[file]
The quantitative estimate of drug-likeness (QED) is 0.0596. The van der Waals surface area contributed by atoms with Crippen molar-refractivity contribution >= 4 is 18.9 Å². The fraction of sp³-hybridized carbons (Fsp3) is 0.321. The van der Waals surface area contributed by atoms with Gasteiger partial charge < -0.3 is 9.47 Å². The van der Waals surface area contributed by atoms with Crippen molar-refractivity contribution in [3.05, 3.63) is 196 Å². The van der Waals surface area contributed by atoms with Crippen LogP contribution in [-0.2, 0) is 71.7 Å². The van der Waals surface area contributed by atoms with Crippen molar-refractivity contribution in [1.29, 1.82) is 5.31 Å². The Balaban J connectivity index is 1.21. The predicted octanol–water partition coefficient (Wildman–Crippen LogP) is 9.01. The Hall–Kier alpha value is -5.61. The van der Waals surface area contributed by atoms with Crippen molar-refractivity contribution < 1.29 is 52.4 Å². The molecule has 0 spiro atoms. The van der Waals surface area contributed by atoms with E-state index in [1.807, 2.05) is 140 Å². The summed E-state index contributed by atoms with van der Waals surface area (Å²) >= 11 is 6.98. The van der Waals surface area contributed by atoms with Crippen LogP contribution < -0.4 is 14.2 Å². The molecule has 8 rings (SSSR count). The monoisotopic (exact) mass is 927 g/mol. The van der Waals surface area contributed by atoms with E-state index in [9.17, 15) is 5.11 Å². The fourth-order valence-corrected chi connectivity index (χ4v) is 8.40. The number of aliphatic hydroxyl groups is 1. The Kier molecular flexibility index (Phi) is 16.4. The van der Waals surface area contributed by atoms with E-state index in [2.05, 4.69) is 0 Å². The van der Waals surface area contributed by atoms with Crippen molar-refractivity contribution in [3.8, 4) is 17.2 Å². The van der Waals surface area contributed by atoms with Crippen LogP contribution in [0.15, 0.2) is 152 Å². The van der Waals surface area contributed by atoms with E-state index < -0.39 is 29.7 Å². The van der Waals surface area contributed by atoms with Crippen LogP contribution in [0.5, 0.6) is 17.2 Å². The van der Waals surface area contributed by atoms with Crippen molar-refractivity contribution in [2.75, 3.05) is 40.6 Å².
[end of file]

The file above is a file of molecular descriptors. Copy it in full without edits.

The quantitative estimate of drug-likeness (QED) is 0.0596. The van der Waals surface area contributed by atoms with Crippen molar-refractivity contribution >= 4 is 18.9 Å². The fraction of sp³-hybridized carbons (Fsp3) is 0.321. The van der Waals surface area contributed by atoms with Gasteiger partial charge < -0.3 is 9.47 Å². The van der Waals surface area contributed by atoms with Crippen molar-refractivity contribution in [3.05, 3.63) is 196 Å². The van der Waals surface area contributed by atoms with Crippen LogP contribution in [-0.2, 0) is 71.7 Å². The van der Waals surface area contributed by atoms with Crippen molar-refractivity contribution in [1.29, 1.82) is 5.31 Å². The Balaban J connectivity index is 1.21. The predicted octanol–water partition coefficient (Wildman–Crippen LogP) is 9.01. The Hall–Kier alpha value is -5.61. The van der Waals surface area contributed by atoms with Crippen molar-refractivity contribution < 1.29 is 52.4 Å². The molecule has 0 spiro atoms. The van der Waals surface area contributed by atoms with E-state index in [1.807, 2.05) is 140 Å². The summed E-state index contributed by atoms with van der Waals surface area (Å²) >= 11 is 6.98. The van der Waals surface area contributed by atoms with Crippen LogP contribution < -0.4 is 14.2 Å². The molecule has 8 rings (SSSR count). The monoisotopic (exact) mass is 927 g/mol. The van der Waals surface area contributed by atoms with E-state index in [9.17, 15) is 5.11 Å². The fourth-order valence-corrected chi connectivity index (χ4v) is 8.40. The number of aliphatic hydroxyl groups is 1. The Kier molecular flexibility index (Phi) is 16.4. The van der Waals surface area contributed by atoms with E-state index in [2.05, 4.69) is 0 Å². The van der Waals surface area contributed by atoms with Crippen molar-refractivity contribution in [3.8, 4) is 17.2 Å². The van der Waals surface area contributed by atoms with Crippen LogP contribution in [0.15, 0.2) is 152 Å². The van der Waals surface area contributed by atoms with E-state index < -0.39 is 29.7 Å². The van der Waals surface area contributed by atoms with Crippen LogP contribution in [0.5, 0.6) is 17.2 Å². The van der Waals surface area contributed by atoms with Crippen molar-refractivity contribution in [2.75, 3.05) is 40.6 Å².